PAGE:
A new rowing book has just been released in India. The book is about one of the country's oldest rowing clubs, Madras Boat Club, which was founded in 1867. This 400-page book, Down by the Adyar, is written by Mr. M. Muthiah, who has published other books on sport clubs in the city of Chennai. Down by the Adyar is INR700 (around $15.50 or £10.00) and can be ordered at Madras BC, address: Raja Annamalaipuran, 2, 3rd Ave., Boat Club Road, Chennai, Tamil Nadu, 600028, India, or by e-mail: (I hope this is still the club's e-mail address!)

Here is an article about the book, and here another.

Sunday, November 28, 2010

A Rowing Story By Hylton Cleaver

On 10 November I asked if anyone knew about a fiction story on rowing by Hylton Cleaver, who was a sport journalist and author of books for young boys. I know of several novels by Cleaver in which he tells the stories of boys boxing and playing cricket and Rugby football, but rowing, sadly not. On 13 November Tim Koch published a nice piece about Cleaver, which had a link to many of the titles of his novels, but nothing stood out as being about rowing. Then slightly more than a week ago, Tim sent me a link to a book by Cleaver on eBay, The Vengeance of Jeremy (1953). The cover was ripped, but on the spine one could see a 'rowing scene'. I looked around on the web and found a copy with a nice dust-jacket, and ordered it right away.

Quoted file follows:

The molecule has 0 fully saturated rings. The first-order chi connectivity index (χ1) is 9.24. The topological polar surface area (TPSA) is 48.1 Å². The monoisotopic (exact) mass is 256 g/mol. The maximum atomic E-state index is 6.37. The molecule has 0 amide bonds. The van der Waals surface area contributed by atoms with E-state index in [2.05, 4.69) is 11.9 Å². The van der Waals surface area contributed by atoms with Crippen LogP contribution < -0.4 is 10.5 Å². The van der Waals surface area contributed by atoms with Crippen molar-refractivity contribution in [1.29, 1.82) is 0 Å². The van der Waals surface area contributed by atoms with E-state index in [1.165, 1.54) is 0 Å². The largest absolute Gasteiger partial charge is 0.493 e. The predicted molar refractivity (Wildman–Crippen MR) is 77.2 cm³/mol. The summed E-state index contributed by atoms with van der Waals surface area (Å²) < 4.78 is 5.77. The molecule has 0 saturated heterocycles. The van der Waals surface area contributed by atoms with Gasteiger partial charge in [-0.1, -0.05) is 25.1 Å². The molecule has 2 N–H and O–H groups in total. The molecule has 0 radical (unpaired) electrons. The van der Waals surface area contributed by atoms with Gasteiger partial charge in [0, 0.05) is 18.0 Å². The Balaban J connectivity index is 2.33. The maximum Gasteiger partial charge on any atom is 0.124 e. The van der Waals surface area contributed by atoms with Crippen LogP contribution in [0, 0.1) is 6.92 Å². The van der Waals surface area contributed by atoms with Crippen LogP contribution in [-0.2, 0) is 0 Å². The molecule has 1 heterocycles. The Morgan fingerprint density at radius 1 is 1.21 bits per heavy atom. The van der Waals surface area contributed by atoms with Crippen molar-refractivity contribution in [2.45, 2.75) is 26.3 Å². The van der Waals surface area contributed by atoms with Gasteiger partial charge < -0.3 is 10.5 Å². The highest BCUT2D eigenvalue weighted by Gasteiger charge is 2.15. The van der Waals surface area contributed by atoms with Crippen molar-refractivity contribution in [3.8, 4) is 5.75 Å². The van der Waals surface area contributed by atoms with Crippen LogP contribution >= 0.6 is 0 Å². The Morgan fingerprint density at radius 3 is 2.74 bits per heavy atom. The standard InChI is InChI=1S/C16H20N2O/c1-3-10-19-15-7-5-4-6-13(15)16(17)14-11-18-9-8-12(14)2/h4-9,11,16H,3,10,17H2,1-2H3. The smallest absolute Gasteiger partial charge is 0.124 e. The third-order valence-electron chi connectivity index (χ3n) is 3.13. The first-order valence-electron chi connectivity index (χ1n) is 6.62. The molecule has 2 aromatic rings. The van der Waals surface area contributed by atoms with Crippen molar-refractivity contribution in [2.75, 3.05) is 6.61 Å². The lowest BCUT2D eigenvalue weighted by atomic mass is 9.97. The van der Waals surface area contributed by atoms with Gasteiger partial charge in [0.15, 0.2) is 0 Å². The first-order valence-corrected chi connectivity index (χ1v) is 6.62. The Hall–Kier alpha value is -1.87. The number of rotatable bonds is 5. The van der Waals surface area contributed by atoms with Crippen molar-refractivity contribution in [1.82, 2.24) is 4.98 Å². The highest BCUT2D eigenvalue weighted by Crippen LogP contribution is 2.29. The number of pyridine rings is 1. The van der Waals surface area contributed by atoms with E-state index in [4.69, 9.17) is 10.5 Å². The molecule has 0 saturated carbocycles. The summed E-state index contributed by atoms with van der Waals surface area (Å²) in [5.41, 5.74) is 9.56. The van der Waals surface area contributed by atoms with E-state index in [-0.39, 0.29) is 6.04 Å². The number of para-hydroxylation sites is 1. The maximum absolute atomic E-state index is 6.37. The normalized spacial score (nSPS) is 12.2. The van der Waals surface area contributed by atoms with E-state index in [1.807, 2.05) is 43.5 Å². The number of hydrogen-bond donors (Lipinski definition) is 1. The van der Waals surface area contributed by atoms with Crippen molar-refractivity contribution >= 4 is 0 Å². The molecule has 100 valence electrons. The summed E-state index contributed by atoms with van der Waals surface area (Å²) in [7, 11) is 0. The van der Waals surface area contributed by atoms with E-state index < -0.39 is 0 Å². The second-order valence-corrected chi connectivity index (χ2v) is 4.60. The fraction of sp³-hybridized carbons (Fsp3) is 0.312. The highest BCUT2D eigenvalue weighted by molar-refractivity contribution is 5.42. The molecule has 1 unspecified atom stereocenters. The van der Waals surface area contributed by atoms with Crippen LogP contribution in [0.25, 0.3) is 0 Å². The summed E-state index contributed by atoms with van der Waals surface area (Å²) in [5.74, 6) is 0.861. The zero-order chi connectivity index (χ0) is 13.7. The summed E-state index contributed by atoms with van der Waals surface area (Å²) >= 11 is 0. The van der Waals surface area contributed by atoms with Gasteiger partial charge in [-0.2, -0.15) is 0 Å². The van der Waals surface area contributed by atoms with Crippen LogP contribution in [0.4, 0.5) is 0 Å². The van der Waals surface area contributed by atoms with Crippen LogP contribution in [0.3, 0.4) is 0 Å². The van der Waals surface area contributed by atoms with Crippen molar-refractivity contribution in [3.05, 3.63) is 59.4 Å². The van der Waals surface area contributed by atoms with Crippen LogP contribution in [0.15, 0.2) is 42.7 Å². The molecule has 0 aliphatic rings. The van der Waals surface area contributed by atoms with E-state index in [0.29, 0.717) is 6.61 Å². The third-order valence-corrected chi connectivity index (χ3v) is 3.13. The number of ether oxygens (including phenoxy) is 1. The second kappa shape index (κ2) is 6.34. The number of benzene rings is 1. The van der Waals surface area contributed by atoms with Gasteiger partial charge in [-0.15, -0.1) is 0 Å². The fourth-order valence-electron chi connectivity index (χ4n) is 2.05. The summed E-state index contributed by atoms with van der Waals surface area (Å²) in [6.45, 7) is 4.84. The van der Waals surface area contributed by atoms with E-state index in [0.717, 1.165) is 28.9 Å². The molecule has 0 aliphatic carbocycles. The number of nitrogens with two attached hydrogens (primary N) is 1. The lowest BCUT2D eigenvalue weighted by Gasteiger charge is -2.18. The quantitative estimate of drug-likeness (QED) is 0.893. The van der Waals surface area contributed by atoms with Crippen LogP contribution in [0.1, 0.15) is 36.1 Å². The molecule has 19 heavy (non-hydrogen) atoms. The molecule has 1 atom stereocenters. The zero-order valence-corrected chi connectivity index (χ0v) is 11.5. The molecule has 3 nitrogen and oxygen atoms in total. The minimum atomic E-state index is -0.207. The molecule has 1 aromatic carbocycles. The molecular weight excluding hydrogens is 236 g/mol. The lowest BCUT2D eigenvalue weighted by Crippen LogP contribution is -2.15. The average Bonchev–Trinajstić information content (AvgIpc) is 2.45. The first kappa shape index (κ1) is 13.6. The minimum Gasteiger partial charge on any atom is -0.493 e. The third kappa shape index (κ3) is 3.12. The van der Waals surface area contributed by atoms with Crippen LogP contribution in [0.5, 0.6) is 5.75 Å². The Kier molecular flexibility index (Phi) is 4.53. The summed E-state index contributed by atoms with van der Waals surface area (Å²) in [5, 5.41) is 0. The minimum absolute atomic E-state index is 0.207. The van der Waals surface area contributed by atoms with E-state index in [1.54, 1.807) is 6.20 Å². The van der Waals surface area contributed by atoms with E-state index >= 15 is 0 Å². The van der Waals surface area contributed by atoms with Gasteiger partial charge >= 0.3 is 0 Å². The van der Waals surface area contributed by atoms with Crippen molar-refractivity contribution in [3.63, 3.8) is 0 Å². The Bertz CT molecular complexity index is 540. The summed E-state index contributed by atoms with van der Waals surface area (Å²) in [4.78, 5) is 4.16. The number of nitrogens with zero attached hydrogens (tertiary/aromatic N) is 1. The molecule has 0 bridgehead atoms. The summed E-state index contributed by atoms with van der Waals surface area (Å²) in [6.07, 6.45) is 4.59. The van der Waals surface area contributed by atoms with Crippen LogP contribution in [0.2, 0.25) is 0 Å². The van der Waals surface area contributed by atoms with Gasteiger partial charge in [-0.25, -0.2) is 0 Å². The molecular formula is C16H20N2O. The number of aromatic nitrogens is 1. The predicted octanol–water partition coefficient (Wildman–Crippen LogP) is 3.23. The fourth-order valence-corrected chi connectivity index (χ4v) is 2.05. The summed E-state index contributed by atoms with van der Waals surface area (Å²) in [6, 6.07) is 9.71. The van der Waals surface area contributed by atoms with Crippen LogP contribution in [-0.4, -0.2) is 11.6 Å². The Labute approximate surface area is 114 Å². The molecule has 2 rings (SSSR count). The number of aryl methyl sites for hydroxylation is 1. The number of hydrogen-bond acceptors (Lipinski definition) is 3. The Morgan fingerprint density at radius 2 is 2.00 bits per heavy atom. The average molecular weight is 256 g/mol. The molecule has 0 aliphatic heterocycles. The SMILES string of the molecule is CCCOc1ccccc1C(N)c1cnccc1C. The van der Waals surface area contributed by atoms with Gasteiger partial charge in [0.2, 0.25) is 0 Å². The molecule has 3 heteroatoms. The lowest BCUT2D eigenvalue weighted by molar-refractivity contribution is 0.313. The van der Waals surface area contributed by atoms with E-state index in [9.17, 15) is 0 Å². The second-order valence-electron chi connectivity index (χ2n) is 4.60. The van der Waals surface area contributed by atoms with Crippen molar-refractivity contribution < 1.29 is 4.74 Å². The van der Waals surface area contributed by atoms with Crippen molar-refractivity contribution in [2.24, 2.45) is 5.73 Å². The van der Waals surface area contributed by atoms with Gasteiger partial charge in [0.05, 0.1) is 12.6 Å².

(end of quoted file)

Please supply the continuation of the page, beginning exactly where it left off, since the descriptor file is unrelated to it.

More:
The book arrived just before Thanksgiving, and I am happy to report that here it is, a fictional story by Hylton Cleaver that actually involved rowing, and rowing at Henley Royal Regatta, I might add. However, Cleaver does not miss the opportunity to mention also the Oxford-Cambridge Boat Race, Head of the River, and the Doggett's Coat and Badge Race. To be really honest, to a reader of today the story-line might seem a little weak, but to a young English boy, who read it now almost sixty years ago, he would probably indulge it with delight.